Back in October, Arlo Guthrie announced that he’s officially “Gone Fishing.” All upcoming shows have been canceled and he won’t be accepting any new offers. But Alice’s Restaurant still lives on!
“Alice’s Restaurant Massacree”, Arlo Guthrie’s vietnam-era protest saga is bursting at the the seems with scenes from a small town on Thanksgiving Day, 1965. What’s changed in town since Guthrie, then 18, and friend Rick Robbins, 19, cleared out the Stockbridge, Massachusetts home of Alice and Ray Brock?(Wikipedia)
1. “Alice” And Ray Brock
The Alice in the song was then restaurant-owner Alice May Brock. In 1964, shortly after graduating from Sarah Lawrence College, Alice used $2,000 supplied by her mother to purchase near-abandoned church in Great Barrington, Massachusetts, where Alice and her husband Ray Brock (c. 1928–1979) would live. It was here rather than at the restaurant where the song's Thanksgiving dinners were actually held. See below a quick interview with Alice courtesy of Blaincast on YouTube.(Wikipedia)
2. The Original “Alice’s Restaurant”
Brock's original restaurant was called "The Back Room". It was located in Stockbridge, in back of a row of stores, as stated in the song lyrics; at the time, it was located behind a grocery store and directly underneath the studios of Norman Rockwell. Theresa's Stockbridge Café was last known to occupy the site; the café's sign makes note that the space was "Formerly Alice's Restaurant".(Wikipedia)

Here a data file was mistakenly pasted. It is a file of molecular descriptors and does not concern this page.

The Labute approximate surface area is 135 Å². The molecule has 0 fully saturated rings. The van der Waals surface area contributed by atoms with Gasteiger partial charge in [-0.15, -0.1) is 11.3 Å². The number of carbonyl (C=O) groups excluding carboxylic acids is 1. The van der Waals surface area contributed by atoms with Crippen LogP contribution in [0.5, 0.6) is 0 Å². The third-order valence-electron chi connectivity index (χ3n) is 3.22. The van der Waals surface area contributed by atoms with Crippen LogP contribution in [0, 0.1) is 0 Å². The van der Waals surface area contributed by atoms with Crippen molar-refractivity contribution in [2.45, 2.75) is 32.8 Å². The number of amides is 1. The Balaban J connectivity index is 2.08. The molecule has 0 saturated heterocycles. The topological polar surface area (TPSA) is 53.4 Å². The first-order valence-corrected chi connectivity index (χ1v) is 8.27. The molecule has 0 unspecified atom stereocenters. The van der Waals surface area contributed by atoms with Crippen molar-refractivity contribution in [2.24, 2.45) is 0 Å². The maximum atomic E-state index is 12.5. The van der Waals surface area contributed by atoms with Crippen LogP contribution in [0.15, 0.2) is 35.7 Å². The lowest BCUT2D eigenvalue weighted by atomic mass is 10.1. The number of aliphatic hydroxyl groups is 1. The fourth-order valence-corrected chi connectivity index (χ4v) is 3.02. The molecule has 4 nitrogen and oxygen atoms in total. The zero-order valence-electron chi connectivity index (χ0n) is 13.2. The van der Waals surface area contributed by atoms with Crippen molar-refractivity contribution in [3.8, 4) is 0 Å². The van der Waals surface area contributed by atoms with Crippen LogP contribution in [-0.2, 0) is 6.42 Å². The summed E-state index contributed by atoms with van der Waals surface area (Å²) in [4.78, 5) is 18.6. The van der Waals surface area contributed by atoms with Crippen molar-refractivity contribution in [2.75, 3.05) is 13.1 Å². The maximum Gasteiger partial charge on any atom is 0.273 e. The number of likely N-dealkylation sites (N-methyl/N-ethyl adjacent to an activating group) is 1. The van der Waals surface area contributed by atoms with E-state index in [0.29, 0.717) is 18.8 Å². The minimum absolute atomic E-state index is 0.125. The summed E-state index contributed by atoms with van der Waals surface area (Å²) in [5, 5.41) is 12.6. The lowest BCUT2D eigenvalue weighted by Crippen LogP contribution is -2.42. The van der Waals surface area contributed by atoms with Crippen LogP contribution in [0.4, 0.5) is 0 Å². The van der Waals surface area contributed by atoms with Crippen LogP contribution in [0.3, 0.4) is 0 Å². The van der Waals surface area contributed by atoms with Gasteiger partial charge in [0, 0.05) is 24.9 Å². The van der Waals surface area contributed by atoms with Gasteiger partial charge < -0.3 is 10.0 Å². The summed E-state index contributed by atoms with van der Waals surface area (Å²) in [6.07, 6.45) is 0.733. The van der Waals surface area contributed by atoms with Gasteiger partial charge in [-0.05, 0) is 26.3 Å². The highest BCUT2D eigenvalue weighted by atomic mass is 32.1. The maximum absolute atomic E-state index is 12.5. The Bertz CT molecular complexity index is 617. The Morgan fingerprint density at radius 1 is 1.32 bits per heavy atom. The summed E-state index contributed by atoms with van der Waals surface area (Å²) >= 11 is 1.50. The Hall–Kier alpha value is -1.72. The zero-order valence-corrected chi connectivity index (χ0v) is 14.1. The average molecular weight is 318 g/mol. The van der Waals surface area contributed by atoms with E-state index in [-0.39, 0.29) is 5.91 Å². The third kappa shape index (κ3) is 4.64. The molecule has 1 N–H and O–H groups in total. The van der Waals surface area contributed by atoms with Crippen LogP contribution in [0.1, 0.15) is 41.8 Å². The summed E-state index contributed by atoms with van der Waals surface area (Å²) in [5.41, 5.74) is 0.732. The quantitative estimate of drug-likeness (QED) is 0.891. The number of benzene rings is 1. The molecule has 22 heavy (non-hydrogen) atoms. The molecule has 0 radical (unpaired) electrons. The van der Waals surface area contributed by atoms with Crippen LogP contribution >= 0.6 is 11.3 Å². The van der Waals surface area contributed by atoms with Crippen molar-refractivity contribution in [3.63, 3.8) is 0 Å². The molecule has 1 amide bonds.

3. Officer Obie
According to the original police blotter from the local paper, "Richard J. Robbins, 19, of Poughkeepsie, New York, and Arlo Guthrie, 18, of Howard Beach, New York, each paid a fine of $25 in Lee District Court after pleading guilty of illegally disposing of rubbish. Special Justice James E. Hannon ordered the youths to remove all the rubbish. They did so Saturday afternoon, following a heavy rain. Police Chief William J. Obanhein of Stockbridge said later the youths found dragging the junk up the hillside much harder than throwing it down. He said he hoped their case would be an example to others who are careless about disposal of rubbish." Obanhein would be immortalized as Officer Obie in the details of the song thereafter.(Wikipedia)
4. The VW “Microbus”
The Volkswagen Microbus used to transport the garbage reportedly no longer exists, with Guthrie stating in summer 2015 that it had been "relegated to history"(WikiPedia)
5. “The Church”
The former church where the story begins, located in Great Barrington, Massachusetts. The church, originally built as the St. James Chapel in 1829, was enlarged in 1866 and renamed Trinity Church. Ray and Alice Brock purchased the property in 1964 and made it their home. Alice sold the building shortly after the film adaptation was released, commenting that the song and film had brought a great deal of unwanted publicity. The building changed ownership several times in the 1970’s and 1980’s until Guthrie bought the facility in 1991 and converted it to the Guthrie Center, a nondenominational, interfaith meeting place.
In the main chapel area is a stage on which Officer Obie’s chair sits as a reminder of the arrest. On Thanksgiving, the church hosts a “Thanksgiving dinner that can’t be beat” for the local community. The annual “Garbage Trail Walk”, retracing the steps of Arlo and folksinger Rick Robbins (as told in the song), raises money for Huntington’s disease research. (Wikipedia)